RADAR- Joey Pecorero
As seen in SHIFT Issue 2//Vol. 2
Despite having eleven thousand followers on SoundCloud, with songs reaching over 225 thousand plays, Joey Pecorero does not have the classical training one might expect. While in high school he dabbled in several forms of music—including a brief stint playing guitar in a screamo band—before discovering jazz music. His inherent aptitude for making music prompted him to start messing around on a keyboard as well as with his brother’s music production software, Abelton Live. With those first small steps, he began producing jazz music himself.
“I started writing a bunch of jazz music. I literally cannot read music, but I would just take it one step at a time. Like cookie-cutter style, just hit a note and if I liked how it sounded I’d hit another one.”
Around senior year of high school, Pecorero became consumed with making music. He began forgoing his academic responsibilities to compose and produce his own unique sound. “You could say it was wasting time because I bombed all of my exams and I didn’t do my homework,” Pecorero said. “But I had formulated this really farfetched dream that I would play shows and tour and have people know me who didn’t know me.”
Pecorero’s ambitions were realized when he started to receive positive feedback from friends and family. So much so that friends prompted him to post his music on a burgeoning music sharing platform called SoundCloud. Soon enough, his sound gained the recognition of fans worldwide, including an associate agent from the Windish Agency. The agent flew from Chicago to Birmingham, Michigan to meet with Joey at a local Starbucks and convince him he should start playing live shows. At this point, Joey’s dream of becoming a professional, touring artist was starting to become incompatible with his parents’ wish for him to get a degree.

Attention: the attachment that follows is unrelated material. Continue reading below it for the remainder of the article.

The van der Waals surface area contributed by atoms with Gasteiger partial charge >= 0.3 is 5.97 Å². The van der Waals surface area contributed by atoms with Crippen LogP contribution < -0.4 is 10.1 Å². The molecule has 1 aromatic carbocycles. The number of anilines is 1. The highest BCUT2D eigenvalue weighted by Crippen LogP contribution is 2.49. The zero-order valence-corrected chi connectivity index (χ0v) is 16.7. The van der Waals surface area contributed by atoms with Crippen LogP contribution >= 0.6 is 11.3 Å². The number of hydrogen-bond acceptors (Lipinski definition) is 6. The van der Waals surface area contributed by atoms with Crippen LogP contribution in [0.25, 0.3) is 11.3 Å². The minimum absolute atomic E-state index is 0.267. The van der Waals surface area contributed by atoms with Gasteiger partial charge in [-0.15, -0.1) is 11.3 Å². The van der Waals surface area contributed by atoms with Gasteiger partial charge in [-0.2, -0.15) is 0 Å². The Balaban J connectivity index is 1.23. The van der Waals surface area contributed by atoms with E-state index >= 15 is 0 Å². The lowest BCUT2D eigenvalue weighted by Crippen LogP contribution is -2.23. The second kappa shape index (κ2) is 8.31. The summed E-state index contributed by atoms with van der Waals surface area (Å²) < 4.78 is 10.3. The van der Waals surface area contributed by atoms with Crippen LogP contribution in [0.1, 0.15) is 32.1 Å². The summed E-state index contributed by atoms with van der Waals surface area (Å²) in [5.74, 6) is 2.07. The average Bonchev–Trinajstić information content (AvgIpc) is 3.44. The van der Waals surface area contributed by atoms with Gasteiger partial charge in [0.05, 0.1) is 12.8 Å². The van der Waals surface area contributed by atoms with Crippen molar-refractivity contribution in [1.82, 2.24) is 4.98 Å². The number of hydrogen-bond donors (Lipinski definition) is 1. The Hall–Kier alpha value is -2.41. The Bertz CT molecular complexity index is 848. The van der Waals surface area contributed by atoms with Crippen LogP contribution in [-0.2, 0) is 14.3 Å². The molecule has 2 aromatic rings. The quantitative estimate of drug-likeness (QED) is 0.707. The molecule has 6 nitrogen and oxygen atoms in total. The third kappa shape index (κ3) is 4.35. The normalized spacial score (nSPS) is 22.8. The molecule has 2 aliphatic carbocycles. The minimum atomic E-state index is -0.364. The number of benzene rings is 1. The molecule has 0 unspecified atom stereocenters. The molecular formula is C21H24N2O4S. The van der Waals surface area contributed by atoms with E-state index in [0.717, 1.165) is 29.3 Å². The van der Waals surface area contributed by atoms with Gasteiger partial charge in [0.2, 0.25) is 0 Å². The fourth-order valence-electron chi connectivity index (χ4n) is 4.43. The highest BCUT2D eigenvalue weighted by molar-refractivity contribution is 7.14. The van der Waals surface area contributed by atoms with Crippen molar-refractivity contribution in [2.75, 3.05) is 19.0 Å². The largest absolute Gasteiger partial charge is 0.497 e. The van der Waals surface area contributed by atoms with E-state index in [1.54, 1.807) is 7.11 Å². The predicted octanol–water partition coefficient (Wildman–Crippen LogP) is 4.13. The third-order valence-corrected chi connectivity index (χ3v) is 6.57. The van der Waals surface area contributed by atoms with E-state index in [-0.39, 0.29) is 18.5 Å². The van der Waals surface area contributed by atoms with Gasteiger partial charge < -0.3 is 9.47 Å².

“So [this agent] comes over to my house and sits down with my parents and says ‘I think your son has a shot, he could do this. Right now I’ll put him on some shows.’ He basically convinced my parents to [let me] take at least a year off," Pecorero said. At the age of seventeen, he began playing shows at nightclubs and bars across Detroit, typically three nights a week from 2am to 4am, where he was making and playing “the deepest, techiest, untz untz untz kind of Detroit house music.” Ironically, he would play his set and then be kicked out of the bar because he was too young to be inside. Then in the morning, he would wake up and go to high school.
After he graduated, he began playing shows full time, eventually opening for well-known artists ranging from Purity Ring to James Blake and Gang Starr, one of the members of the Wu-Tang Clan. He even had the opportunity to headline his own sold-out show in Chicago.
He was simultaneously getting attention on SoundCloud from famous artists and major inspirations of his, such as Disclosure and Odesza. “It makes it a little more stressful because I’m under the lens of these idols of mine. Really, really good musicians who are listening to what I make. But at the same time it’s really cool because I’m getting validation for what I’m doing. It’s really important to be validated when you make music,” Pecorero said.